It’s been an extraordinary election for Indigenous Australia, with five MPs set to take seats in the new parliament, regardless of who forms government.
Australian National University political expert Jill Sheppard says the proportion of MPs bound for Canberra is almost representative of the general population — and good news for Indigenous Australians.
“It looks like the Parliament has certainly made some steps towards better representing the Indigenous population whether that actually translates into more responsive or more representative Indigenous policy will be the next test for whichever party forms government,” she says.
Among the successful are WA Labor Senator Pat Dodson, NT Labor Senate candidate Malarndirri McCarthy and Tasmania’s Jacqui Lambie, who identifies as being Indigenous, in the Senate.
In Queensland, the Liberal National Party’s Joanna Lindgren, the great niece of Neville Bonner, the first Indigenous federal MP, is settling in for a long wait to find out if she has held onto her Senate spot.
A result could be as long as four weeks away.
In the House of Representatives, WA Liberal MP Ken Wyatt — Australia’s first Indigenous frontbencher in the Turnbull government — retained the seat of Hasluck, despite a four percent swing against him.
Mr Wyatt told the NIT this week he believed the Coalition would be able to form a majority government.
“I hope to remain the Assistant Minister for Health and Aged Care and continue the work I started in this space,” he says.
“On a national scale, with regards to Indigenous issues, I will continue to work towards Constitutional recognition of Aboriginal and Torres Strait Islander Peoples. I also want to focus on incarceration rates of Indigenous people.”
Former deputy NSW State Labor leader Linda Burney claimed the seat of Barton over the sitting Liberal MP Nickolas Varvaris, with a four percent swing, and entered the history books as the first Indigenous woman elected to the House of Representatives.
Dr Sheppard said Ms Burney’s win is set to have wider implications.
“I had the reaction to Linda Burney that I feel like she’s been around forever because she was in New South Wales, but this is actually a really big thing,” Dr Sheppard says.
“What we know about other countries and other areas where women and ethnic and racial and Indigenous minorities have broken through these barriers, is that they do tend to bring others along with them.
“It does take a bit of time, but for young Indigenous women this would hopefully be a momentous achievement in terms of what they might aspire to do.”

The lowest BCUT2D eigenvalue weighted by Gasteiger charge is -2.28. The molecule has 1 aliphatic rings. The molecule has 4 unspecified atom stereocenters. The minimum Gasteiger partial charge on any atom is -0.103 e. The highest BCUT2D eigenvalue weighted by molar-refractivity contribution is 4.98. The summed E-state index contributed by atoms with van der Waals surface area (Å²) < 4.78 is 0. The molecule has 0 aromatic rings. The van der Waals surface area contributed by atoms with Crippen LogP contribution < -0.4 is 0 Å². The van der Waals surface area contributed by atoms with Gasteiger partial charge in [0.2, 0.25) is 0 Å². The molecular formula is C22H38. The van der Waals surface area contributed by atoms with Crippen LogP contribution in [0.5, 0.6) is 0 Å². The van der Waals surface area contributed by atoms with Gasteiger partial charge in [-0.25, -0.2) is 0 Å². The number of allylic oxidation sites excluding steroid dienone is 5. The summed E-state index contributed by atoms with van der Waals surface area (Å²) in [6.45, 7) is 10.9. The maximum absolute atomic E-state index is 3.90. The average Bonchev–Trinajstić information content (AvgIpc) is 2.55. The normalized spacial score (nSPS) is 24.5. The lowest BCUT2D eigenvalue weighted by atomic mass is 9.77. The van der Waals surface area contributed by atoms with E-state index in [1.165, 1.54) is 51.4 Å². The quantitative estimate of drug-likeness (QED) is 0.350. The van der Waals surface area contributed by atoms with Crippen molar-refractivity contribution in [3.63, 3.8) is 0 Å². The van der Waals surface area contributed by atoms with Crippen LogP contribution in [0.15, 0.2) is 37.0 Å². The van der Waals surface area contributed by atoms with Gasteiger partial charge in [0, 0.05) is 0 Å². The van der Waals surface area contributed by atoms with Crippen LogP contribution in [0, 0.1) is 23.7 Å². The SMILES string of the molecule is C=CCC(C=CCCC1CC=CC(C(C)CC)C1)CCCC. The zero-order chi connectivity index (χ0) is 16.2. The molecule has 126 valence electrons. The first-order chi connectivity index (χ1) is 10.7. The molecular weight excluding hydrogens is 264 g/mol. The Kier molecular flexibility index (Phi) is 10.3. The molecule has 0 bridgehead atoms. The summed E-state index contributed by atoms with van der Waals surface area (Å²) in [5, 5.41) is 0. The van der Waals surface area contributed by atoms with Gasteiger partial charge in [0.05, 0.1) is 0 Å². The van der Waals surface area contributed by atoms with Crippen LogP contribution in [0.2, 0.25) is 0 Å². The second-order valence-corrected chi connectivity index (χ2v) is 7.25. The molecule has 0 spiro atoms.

Ms Burney — whose victory has received international media attention — this week wasted no time hitting the streets of her new electorate to thank voters.
“I must admit I underestimated in a fairly humble way how happy it was going to make people and how important it was for people and I’m just overwhelmed by literally thousands and thousands of messages and tweets and re-tweets and emails and phone calls,” she told NIT.
Meanwhile, Senator-elect Jacqui Lambie says Indigenous voices in federal parliament are important.
“History and international studies show us that there is a real and strong connection between the level of Indigenous representation in a country’s parliament — and the gap between Indigenous and non Indigenous mortality rates and levels of social advantage,” she says.
But this election also saw a plethora of unsuccessful candidates too.
Among those were WA Nationals Senate hopeful Kado Muir; Geoffrey Winter, the Liberal Party candidate for the seat of Sydney; WA’s Carol Martin who contested the seat of Durack for the ALP; and Tammy Solonec, a human rights lawyer who stood for the WA seat of Swan for Labor.
Despite picking up a five percent swing to Labor, Barry Winmar, didn’t manage to wrest the WA seat of Canning from the Liberal Party, while Kerrynne Liddle, who held the last spot on the South Australian Liberal Senate ticket also looks set to miss out.
Other unsuccessful candidates were activist and writer Ken Canning, who headed the Socialist Alliance Senate ticket in NSW; fellow Social Alliance Senate hopeful Sharlene Leroy-Dyer; Australian Progressives Senate candidate for NSW Ash Rose; Australian Christians Queensland Senate hopeful Shea Taylor; and Michael Newie, an Independent candidate for the House of Representatives seat of Leichardt in Queensland.